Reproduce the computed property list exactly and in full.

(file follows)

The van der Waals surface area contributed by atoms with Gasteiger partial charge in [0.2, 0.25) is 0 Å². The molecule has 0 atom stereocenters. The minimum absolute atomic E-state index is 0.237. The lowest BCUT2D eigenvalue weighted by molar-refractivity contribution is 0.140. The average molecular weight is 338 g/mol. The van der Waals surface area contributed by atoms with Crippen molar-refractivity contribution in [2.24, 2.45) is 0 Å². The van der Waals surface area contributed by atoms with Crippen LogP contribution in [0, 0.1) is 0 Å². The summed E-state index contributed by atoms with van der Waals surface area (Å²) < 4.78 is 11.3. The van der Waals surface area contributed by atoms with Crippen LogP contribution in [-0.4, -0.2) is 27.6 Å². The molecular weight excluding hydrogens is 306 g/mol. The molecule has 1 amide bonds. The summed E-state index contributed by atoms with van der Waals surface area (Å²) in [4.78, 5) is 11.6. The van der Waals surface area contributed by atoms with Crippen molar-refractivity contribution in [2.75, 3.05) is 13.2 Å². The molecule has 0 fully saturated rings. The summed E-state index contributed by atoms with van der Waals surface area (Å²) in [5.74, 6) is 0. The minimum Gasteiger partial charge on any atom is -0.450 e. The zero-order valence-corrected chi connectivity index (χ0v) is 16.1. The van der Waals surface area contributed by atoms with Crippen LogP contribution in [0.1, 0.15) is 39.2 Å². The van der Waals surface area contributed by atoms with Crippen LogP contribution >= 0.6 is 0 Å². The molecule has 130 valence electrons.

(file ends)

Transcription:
The van der Waals surface area contributed by atoms with Gasteiger partial charge in [0.2, 0.25) is 0 Å². The molecule has 0 atom stereocenters. The minimum absolute atomic E-state index is 0.237. The lowest BCUT2D eigenvalue weighted by molar-refractivity contribution is 0.140. The average molecular weight is 338 g/mol. The van der Waals surface area contributed by atoms with Crippen molar-refractivity contribution in [2.24, 2.45) is 0 Å². The van der Waals surface area contributed by atoms with Crippen LogP contribution in [0, 0.1) is 0 Å². The summed E-state index contributed by atoms with van der Waals surface area (Å²) < 4.78 is 11.3. The van der Waals surface area contributed by atoms with Crippen LogP contribution in [-0.4, -0.2) is 27.6 Å². The molecular weight excluding hydrogens is 306 g/mol. The molecule has 1 amide bonds. The summed E-state index contributed by atoms with van der Waals surface area (Å²) in [4.78, 5) is 11.6. The van der Waals surface area contributed by atoms with Crippen molar-refractivity contribution in [2.75, 3.05) is 13.2 Å². The molecule has 0 fully saturated rings. The summed E-state index contributed by atoms with van der Waals surface area (Å²) in [5.74, 6) is 0. The minimum Gasteiger partial charge on any atom is -0.450 e. The zero-order valence-corrected chi connectivity index (χ0v) is 16.1. The van der Waals surface area contributed by atoms with Crippen LogP contribution in [0.1, 0.15) is 39.2 Å². The van der Waals surface area contributed by atoms with Crippen LogP contribution >= 0.6 is 0 Å². The molecule has 130 valence electrons.